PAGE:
Web frameworks are great. I consider rolling-your-own without considering popular open source libraries is a design smell. So if someone were going to start a web project without using a popular server-side web framework like Rails and a popular client-side framework like jQuery, I'd think that they were either crazy, ignorant, or very niche.
That said, there are lots of things that web frameworks don't try to do for you. IMHO frameworks like Rails and jQuery have been successful because they try to take you 80% there, leaving the next 20% for you to do. Doing 80% allows them to be flexible enough to be widely used without becoming too constrictive or awkward. So the question becomes, what do you do with that 20% remaining, especially as your application grows larger?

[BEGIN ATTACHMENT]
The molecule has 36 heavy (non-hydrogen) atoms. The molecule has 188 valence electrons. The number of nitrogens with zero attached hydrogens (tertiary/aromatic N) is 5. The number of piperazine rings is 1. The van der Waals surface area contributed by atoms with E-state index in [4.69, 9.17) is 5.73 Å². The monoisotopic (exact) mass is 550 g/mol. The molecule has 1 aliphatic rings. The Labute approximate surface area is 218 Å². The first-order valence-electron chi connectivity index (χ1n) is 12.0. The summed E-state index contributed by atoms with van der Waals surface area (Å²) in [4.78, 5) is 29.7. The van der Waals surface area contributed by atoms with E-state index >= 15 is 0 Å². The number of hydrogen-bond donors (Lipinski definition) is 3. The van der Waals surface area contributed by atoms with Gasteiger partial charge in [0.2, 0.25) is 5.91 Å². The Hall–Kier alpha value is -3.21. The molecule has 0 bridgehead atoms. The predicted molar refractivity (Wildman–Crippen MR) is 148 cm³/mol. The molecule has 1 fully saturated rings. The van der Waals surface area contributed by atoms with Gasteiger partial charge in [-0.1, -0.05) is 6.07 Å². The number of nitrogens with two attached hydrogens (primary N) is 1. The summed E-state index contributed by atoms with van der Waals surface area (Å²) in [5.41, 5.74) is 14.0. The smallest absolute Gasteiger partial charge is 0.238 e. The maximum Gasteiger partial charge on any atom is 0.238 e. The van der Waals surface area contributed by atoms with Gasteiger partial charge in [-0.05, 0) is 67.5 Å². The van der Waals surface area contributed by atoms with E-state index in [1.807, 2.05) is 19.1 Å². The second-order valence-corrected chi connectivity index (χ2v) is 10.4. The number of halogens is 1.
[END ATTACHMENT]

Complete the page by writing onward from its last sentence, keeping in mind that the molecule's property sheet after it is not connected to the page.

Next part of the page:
We've developed and maintained a Rails/jQuery-UI application for the past 1.5 years. As stated, the unconstricted power of those frameworks proved great for getting us up to speed quickly, maintaining our productivity, and reinforcing good design. However, over the past few months, I've started to think that we should be able to develop and deploy new features even faster, and I've started to feel that we haven't build enough atop the rudiments that Rails and jQuery gives us. New features seemingly have to developed from that 80% point every time, instead of a preferable 90-95% point.
Why are your strategies for growing beyond web frameworks? What techniques or technologies that you've used to move that 80% starting point closer to 90-95%? What specific hurdles to you encounter or overcome building your own application framework or toolkit? What were the rubs of developing on vanilla Rails and jQuery that pushed you to look for tighter application integration?